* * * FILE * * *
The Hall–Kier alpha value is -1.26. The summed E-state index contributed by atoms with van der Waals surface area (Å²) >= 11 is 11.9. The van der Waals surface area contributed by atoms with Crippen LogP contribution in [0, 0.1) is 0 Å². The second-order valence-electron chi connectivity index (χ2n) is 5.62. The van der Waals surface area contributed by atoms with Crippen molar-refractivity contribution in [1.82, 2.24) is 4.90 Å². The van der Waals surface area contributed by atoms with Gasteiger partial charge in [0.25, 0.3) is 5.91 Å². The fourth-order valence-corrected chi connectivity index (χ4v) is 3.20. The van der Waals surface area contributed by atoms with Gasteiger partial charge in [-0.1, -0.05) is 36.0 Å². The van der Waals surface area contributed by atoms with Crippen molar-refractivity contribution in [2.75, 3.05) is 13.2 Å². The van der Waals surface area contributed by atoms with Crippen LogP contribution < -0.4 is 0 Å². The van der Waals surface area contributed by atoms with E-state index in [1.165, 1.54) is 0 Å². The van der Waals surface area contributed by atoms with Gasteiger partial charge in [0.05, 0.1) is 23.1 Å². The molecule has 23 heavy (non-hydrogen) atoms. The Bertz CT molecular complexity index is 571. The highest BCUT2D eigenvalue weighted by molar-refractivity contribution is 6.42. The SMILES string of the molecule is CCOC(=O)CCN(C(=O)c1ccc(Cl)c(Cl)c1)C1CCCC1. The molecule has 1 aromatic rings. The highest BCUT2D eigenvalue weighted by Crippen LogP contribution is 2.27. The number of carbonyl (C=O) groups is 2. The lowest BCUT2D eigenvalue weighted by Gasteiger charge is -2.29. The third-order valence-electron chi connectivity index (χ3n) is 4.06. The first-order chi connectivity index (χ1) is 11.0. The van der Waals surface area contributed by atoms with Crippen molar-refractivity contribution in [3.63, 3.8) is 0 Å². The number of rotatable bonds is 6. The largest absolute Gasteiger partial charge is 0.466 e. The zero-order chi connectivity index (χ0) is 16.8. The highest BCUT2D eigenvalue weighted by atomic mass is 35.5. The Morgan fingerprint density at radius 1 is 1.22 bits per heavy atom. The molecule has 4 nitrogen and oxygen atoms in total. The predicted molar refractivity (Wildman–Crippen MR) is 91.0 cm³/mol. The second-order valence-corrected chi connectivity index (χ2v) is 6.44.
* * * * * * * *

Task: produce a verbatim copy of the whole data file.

The Hall–Kier alpha value is -1.26. The summed E-state index contributed by atoms with van der Waals surface area (Å²) >= 11 is 11.9. The van der Waals surface area contributed by atoms with Crippen LogP contribution in [0, 0.1) is 0 Å². The second-order valence-electron chi connectivity index (χ2n) is 5.62. The van der Waals surface area contributed by atoms with Crippen molar-refractivity contribution in [1.82, 2.24) is 4.90 Å². The van der Waals surface area contributed by atoms with Gasteiger partial charge in [0.25, 0.3) is 5.91 Å². The fourth-order valence-corrected chi connectivity index (χ4v) is 3.20. The van der Waals surface area contributed by atoms with Gasteiger partial charge in [-0.1, -0.05) is 36.0 Å². The van der Waals surface area contributed by atoms with Crippen molar-refractivity contribution in [2.75, 3.05) is 13.2 Å². The van der Waals surface area contributed by atoms with Crippen LogP contribution < -0.4 is 0 Å². The van der Waals surface area contributed by atoms with E-state index in [1.165, 1.54) is 0 Å². The van der Waals surface area contributed by atoms with Gasteiger partial charge in [0.05, 0.1) is 23.1 Å². The molecule has 23 heavy (non-hydrogen) atoms. The Bertz CT molecular complexity index is 571. The highest BCUT2D eigenvalue weighted by molar-refractivity contribution is 6.42. The SMILES string of the molecule is CCOC(=O)CCN(C(=O)c1ccc(Cl)c(Cl)c1)C1CCCC1. The molecule has 1 aromatic rings. The highest BCUT2D eigenvalue weighted by Crippen LogP contribution is 2.27. The number of carbonyl (C=O) groups is 2. The lowest BCUT2D eigenvalue weighted by Gasteiger charge is -2.29. The third-order valence-electron chi connectivity index (χ3n) is 4.06. The first-order chi connectivity index (χ1) is 11.0. The van der Waals surface area contributed by atoms with Crippen molar-refractivity contribution in [3.63, 3.8) is 0 Å². The number of rotatable bonds is 6. The largest absolute Gasteiger partial charge is 0.466 e. The zero-order chi connectivity index (χ0) is 16.8. The highest BCUT2D eigenvalue weighted by atomic mass is 35.5. The Morgan fingerprint density at radius 1 is 1.22 bits per heavy atom. The molecule has 4 nitrogen and oxygen atoms in total. The predicted molar refractivity (Wildman–Crippen MR) is 91.0 cm³/mol. The second-order valence-corrected chi connectivity index (χ2v) is 6.44.